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The Time I got a Rub-down by an Inmate in Chiang Mai

Confession Time: When I was 5 years old I stole a Land Before Time sticker set from a local convenience store.

I felt a rush of excitement leaving the store (But that’s pretty obvious, right? I mean, I now had Petri and Littlefoot…in sticker form). But minutes later, I felt like a dirty rotten no-good criminal (which by the way, are some pretty extreme feelings to deal with when you’re only 5 years old…..).

To try to remedy the situation, I confided in my older brother.

Wide-eyed and full of older brother lies, he promptly told me that the course of punishment for stealing dinosaur stickers is always a life sentence in prison. No begging. No pleading. Not even an award-winning tantrum could change this. 

To make matters worse, my brother also convinced me that this prison place does not take pity on a sticky fingers kindergartener. Allegedly, you don’t get any toys in prison. AND as further punishment, they serve you meatloaf everyday. Breakfast. Lunch. Dinner. No exceptions.

Completely terrified of my upcoming meat-based diet, I knew I had only once choice left: I would become a run-away kindergarten convict.

I packed a bag full of Barbies and their accompanying Ninja Turtles van and announced to my family that I was leaving the comforts of Southwestern Ontario and “running away to North America.”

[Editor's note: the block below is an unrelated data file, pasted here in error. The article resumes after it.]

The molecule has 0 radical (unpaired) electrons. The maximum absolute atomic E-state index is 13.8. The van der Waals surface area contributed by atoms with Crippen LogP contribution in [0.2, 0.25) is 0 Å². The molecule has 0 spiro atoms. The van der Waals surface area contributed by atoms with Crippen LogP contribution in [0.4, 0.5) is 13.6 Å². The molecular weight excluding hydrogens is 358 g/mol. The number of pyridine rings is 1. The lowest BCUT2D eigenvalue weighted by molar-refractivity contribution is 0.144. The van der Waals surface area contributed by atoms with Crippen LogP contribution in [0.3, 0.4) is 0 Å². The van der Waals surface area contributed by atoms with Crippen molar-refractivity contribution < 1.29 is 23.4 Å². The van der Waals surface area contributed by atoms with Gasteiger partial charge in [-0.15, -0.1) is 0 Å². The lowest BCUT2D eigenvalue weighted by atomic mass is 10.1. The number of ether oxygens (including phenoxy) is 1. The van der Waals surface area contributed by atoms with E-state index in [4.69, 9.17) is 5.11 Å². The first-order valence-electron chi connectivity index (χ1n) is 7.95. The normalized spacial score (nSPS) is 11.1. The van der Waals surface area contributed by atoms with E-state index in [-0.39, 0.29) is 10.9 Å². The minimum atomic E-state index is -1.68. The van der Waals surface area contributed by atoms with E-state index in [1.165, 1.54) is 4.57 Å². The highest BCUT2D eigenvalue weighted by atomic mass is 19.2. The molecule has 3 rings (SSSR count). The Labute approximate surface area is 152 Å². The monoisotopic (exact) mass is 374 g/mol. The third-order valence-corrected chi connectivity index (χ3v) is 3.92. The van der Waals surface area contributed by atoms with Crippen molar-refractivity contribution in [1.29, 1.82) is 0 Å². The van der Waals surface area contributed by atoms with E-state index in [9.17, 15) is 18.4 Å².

(Even at a young age, I clearly had massively ambitious travel plans…not to mention a clear misunderstanding of world geography).

After some tantrum-sobbing and a heart-wrenching confessional, my parents convinced me to forgo my future as a juvenile offender (or a milk carton missing child) and just return the stickers. And I can proudly say that minus that little incident, my criminal record has been pretty much spotless ever since. And consequently, my contact with any correctional institution has been pretty much non-existent.

But that was before I visited Chiang Mai, of course.

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The Time with the Condoms in Bangkok

Did you know that when I left on this trip, I wanted to learn something?

No really, did you?

Even though my standards were quite low (as they always tend to be) in terms of what exactly I wanted to learn, I was adamant that learning something (anything!) should be an ultimate priority during the next however many months (well that AND taste-tasting as many local beers as possible in any given city).

And without standards, lists, or even ideas in place, I knew I was setting myself up for complete success. However even with next to no expectations, I was pleasantly surprised when I ended up learning A LOT on my first day in Bangkok.